10 Essentials for Surviving Infertility
Last week was National Infertility Awareness Week. In order to help break the silence that often accompanies a diagnosis of infertility, I want to share a bit of my experience and hopefully add to the conversation. Because, although I am a mom of twins, I am also infertile. This means, that in nearly four years of trying to make babies (and 10 years of not actively preventing the making of babies), my husband and I have made exactly zero babies...on our own. However, with the help of some fabulous doctors, a supportive family, and a faith that somehow held together through the emotional roller coaster of infertility, we eventually conceived and then I carried and birthed twins. And today, they are healthy (and very rambunctious and highly emotional) three-year-olds. Both of them. At the same time. Deep breath. (My "10 Essentials for Surviving Twin Toddler Parenthood" is another post; a post which I need someone else to write at present.)
So, in no particular order, here is a list of essentials that helped (and still help) me face my infertility.
1. A Supportive Partner - Infertility can be very stressful on relationships, especially on the one with whom you are trying to conceive. For my husband and I, communication was key. While we of course had our arguments and ups and downs, being open about our feelings and there for each other (in different ways at different times) helped us to continue to like one another and to stay on the same team. (We're now learning how this was really excellent practice for co-parenting as well.)
2. Yoga - I met a dear friend and fellow twin mom in a "Yoga for Fertility" class. While we never would have imagined we'd one day bond over parenting multiples when we first met, it was so easy (and wonderful) to connect with someone through our similar treatments and experiences. I practiced yoga pretty regularly while trying to conceive (including at times when actually trying to conceive - pardon the metal imagery there), and I truly believe it helped keep my stress level in check at the very least.
3. Eating Healthy - My infertility seems to be related to my endometriosis. In order to try to keep the symptoms in check, I met with a nutritionist and tried to eat a well-balanced and nutrient-dense diet while undergoing treatment. While I cannot say definitively that this helped contribute to what was our successful IVF, I do believe it helped prepare my body (and my eggs?) to be in the best possible condition for the procedure.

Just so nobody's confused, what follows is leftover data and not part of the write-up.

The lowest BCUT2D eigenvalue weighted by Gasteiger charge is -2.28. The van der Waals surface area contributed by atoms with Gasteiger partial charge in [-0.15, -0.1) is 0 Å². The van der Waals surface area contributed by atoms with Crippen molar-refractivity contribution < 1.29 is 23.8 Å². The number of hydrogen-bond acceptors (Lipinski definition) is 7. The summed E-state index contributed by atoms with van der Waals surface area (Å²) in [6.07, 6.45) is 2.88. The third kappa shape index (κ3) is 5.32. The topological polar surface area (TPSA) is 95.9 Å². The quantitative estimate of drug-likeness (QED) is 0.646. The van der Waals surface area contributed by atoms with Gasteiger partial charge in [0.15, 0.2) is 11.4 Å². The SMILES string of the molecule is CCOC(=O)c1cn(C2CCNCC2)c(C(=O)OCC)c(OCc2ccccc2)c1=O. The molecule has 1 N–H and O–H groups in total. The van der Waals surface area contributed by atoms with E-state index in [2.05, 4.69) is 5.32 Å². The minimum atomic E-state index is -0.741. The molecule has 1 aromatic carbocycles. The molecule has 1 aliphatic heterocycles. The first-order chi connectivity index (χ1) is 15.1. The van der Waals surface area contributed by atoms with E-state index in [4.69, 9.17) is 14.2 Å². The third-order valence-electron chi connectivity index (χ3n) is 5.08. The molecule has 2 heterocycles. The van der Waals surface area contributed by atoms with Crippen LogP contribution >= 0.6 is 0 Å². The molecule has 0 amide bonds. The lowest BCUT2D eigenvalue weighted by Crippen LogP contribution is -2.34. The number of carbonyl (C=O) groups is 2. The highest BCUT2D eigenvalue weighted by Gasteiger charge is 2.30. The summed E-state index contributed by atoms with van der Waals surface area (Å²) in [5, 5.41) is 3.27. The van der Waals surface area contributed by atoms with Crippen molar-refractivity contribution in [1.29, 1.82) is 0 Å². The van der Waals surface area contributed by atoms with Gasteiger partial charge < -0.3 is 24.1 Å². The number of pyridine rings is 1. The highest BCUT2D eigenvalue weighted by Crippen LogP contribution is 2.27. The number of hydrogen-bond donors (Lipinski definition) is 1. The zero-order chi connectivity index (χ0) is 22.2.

4. Support Groups - Whether online or in person, the support from a community of folks also dealing with infertility can be invaluable. Often by no fault of their own, our friends and family who have not experienced infertility don't always know what to say or do (and sometimes inadvertently say hurtful or seeming insensitive things). I have found that it can be very healing to have a safe space to vent, share stories, and encourage one another.
5. Health Insurance - Thank goodness for heath insurance. I say this even though our plan does not cover any infertility treatments or procedures. So, yes, I am saying thank goodness for health insurance because once we spent a grand total of over $50,000 out-of-pocket, when we finally did get pregnant, our deductible was definitely met and the quality prenatal care we received for our twins was basically "free." I also share this as a means to say that there is action that needs to be taken in order to provide better coverage for infertility. The stress of financing your family and the prospect of a $10,000 negative pregnancy test is more than anyone should have to face, in my opinion. (And yes, those are really big numbers. But for many they are much higher. Ugh.)
6. Writing/Journaling - I actually returned to writing and started blogging as a way to process my emotions with infertility. I also found a lot of hope in reading the words of others going through infertility. I followed many women through their IUI and IVF cycles via their blogs, and I celebrated with them (and grieved with them) as they moved one step closer to holding their babies.